The Board has power with respect to all matters that are not specifically reserved to the Founder. The Founder may give authority to the Board to exercise some or all of the Founder’s rights. The Board may give signatory or agency authority to its own members or to others on behalf of the Anstalt. The Board may assign its management and executive responsibilities partially or completely to one or more of its members or to third persons. In carrying out its management and representation functions, the Board must observe all limitations on its authority contained in the articles in instructions and/or regulations issued by the Founder.
Liechtenstein Anstalt: Beneficiaries and Power of Appointment
The Anstalt’s beneficiaries are those natural or legal persons designated by the Founder, or the person holding the Founder’s rights, as entitled to receive the profits and/or liquidation proceeds of the Anstalt. The right to appoint beneficiaries is usually set forth in the articles and may be reserved to the Founder or granted to the Board or to third persons. If no beneficiaries are appointed, the Founder or his successors are presumed to be the beneficiaries.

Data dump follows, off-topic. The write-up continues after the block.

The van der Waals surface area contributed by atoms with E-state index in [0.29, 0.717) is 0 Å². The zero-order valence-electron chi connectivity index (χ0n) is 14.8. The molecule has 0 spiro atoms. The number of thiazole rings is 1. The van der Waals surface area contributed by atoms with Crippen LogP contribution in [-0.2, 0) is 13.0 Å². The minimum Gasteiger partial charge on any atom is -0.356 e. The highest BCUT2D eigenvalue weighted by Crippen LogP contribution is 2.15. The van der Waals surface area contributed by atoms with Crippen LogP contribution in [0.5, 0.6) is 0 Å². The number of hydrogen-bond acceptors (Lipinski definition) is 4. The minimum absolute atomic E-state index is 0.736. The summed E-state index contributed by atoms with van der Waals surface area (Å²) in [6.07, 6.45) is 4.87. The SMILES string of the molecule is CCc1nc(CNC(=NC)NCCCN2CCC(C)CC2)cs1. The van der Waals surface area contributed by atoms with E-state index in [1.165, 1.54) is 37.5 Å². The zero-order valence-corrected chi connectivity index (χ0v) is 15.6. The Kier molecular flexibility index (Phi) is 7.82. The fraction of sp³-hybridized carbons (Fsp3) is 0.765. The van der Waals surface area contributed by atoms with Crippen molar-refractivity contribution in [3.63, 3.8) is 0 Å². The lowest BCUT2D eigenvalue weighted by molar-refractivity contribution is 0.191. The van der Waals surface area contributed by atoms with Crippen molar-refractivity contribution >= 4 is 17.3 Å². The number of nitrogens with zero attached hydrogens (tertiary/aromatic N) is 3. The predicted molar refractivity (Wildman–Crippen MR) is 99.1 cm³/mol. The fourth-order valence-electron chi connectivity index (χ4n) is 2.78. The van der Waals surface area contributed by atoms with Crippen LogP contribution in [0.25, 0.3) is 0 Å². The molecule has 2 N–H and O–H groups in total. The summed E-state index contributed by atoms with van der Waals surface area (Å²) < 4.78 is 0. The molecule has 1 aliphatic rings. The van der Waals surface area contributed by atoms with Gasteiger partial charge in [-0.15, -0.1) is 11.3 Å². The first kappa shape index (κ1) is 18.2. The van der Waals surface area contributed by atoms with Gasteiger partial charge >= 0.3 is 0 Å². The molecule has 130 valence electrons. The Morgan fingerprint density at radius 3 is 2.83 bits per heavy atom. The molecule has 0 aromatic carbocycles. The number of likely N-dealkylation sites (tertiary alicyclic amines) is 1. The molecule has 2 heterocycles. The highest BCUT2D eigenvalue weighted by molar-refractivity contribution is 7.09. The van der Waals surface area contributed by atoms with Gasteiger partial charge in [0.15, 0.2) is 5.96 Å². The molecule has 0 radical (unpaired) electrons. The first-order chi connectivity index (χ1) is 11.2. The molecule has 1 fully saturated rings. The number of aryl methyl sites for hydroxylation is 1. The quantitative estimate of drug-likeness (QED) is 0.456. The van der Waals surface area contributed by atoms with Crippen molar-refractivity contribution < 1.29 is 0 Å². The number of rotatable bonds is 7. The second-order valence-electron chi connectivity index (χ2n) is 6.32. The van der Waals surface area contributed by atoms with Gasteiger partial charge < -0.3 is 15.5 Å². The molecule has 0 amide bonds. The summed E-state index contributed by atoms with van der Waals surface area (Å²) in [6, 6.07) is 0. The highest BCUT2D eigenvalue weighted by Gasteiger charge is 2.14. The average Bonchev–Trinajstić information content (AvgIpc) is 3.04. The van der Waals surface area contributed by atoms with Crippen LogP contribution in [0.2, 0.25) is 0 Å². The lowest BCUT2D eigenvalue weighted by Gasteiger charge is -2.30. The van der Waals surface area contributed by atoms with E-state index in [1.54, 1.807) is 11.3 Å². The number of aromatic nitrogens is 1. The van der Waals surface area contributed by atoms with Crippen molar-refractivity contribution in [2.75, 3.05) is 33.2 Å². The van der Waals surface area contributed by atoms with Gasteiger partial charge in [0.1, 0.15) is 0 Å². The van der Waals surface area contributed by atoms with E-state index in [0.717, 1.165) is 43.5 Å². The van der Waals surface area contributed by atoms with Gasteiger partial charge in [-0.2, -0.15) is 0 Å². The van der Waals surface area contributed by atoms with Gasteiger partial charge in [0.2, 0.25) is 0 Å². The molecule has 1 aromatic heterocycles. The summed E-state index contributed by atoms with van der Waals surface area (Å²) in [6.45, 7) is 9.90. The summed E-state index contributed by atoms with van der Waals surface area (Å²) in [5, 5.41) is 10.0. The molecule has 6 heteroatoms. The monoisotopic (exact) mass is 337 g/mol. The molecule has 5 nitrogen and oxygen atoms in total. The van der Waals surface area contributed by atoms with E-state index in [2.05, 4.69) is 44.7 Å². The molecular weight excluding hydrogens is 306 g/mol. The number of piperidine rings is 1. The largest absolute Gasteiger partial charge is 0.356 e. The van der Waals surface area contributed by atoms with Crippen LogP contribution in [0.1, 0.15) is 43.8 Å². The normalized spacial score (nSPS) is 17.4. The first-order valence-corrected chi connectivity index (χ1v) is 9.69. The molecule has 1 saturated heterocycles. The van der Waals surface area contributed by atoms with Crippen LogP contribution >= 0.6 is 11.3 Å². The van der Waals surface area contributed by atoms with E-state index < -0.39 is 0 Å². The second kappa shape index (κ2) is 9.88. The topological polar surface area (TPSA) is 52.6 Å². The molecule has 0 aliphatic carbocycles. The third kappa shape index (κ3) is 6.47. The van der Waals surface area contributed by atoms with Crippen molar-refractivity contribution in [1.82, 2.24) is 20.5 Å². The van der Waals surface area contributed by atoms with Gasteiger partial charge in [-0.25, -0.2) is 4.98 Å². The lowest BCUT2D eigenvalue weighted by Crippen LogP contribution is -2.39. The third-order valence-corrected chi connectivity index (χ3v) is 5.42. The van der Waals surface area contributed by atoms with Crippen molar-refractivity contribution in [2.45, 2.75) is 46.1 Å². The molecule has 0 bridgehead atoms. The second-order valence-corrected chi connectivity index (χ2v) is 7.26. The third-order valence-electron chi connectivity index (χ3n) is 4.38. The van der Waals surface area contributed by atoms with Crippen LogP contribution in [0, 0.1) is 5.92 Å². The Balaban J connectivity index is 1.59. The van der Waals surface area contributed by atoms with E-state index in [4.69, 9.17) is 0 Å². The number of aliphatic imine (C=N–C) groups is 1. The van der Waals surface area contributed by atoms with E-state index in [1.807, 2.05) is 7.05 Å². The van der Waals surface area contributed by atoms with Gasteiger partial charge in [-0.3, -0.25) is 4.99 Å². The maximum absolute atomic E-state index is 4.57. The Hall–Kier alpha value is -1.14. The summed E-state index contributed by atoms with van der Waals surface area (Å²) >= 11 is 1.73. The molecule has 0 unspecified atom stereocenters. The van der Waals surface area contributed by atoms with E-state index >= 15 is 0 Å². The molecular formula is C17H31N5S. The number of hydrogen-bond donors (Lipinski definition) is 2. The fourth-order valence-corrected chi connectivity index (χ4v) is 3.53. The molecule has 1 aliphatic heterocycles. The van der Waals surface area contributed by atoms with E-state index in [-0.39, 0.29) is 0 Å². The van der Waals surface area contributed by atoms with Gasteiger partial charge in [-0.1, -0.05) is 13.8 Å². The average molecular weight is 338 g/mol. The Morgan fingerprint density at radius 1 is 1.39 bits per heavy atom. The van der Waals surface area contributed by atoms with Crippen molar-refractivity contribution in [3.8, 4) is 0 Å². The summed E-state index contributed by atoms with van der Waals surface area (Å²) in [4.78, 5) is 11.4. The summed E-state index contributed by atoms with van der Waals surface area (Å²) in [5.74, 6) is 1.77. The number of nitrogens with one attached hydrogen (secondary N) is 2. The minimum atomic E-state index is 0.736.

Liechtenstein Anstalt: No Shares
The capital of an Anstalt is usually not divided into shares.
Liechtenstein Anstalt: Limited Liability
The liability of an Anstalt is limited to the extent of its assets. No personal liability extends to the Founder, the Anstalt’s Board or the beneficiaries.
Liechtenstein Anstalt: Ability to Conduct Business
Anstalts may hold patents and trademarks, hold interests in other companies and may conduct any type of business except banking. If the articles permit the Anstalt to engage in commercial or industrial activities or a trade, the Anstalt is required to keep proper books and records as well as prepare annual financial statements.
In fact, in most cases, the primary purpose for the establishment of an Anstalt is to conduct an active trade or business and to distribute the income and profits therefrom to the beneficiaries of the Anstalt. The beneficiaries of an Anstalt are usually the previous owners of the business assets contributed to the Anstalt and, in most situations, the Founder acts as a nominee or agent of the beneficiaries in conducting the active trade or business of the Anstalt.
Liechtenstein Anstalt: US Tax Treatment